Did China Really Test a New Submarine-Launched Nuclear Missile?
Last week, world media was abuzz with reports that China had test-fired the JL-3, its most advanced submarine-launched ballistic missile.
But did it really happen?
Two anonymous Chinese military sources told the South China Morning Post that the test was of an older ballistic missile.
“A missile test by the People’s Liberation Army on Sunday did not feature the country’s next-generation long-range weapon, but instead involved a mid-range Dongfeng missile refitted with improved guidance systems,” one source said.
The denials are part of a bizarre frenzy that began on June 2, when people in northeastern China reported seeing an object “with a glowing fiery tail streak across the sky” at 4 a.m. on June 2, according to China’s state-influenced Global Times news site. Convinced they had seen a UFO, they posted videos and photos on Weibo.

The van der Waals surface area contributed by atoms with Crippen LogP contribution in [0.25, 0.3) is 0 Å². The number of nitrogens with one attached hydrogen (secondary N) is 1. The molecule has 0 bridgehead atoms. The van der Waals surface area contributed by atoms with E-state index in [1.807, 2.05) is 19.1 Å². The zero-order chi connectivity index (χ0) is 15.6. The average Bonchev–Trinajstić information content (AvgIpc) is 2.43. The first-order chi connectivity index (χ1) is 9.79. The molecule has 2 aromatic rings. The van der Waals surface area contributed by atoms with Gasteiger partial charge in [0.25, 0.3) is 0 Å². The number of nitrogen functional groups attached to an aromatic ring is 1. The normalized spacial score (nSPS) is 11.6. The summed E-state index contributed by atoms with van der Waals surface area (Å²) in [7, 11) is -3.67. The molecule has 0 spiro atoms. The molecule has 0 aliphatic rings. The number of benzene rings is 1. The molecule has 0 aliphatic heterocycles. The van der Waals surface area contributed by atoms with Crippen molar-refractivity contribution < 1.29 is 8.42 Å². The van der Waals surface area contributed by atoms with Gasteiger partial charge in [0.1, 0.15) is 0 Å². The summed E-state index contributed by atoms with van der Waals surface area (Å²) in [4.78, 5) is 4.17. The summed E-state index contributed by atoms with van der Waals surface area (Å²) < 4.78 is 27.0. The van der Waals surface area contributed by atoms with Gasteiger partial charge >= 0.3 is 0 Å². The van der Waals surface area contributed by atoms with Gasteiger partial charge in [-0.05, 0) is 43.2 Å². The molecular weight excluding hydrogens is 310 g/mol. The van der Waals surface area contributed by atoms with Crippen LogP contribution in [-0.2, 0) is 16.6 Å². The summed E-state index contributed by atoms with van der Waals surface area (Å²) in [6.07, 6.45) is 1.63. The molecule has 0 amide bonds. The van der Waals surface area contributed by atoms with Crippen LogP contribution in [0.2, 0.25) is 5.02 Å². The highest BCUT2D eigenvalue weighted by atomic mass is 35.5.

But Western defense analysts, noting Chinese maritime authorities had ordered the Bohai Bay area of the Yellow Sea closed to traffic that Sunday, speculated that the Chinese Navy was testing the JL-3. The first JL-3 flight test had also been conducted from Bohai Bay in November 2018. Once completed, the new missile, with an estimated 5,600-mile range, will enable Chinese submarines in the Western Pacific to hit the continental United States.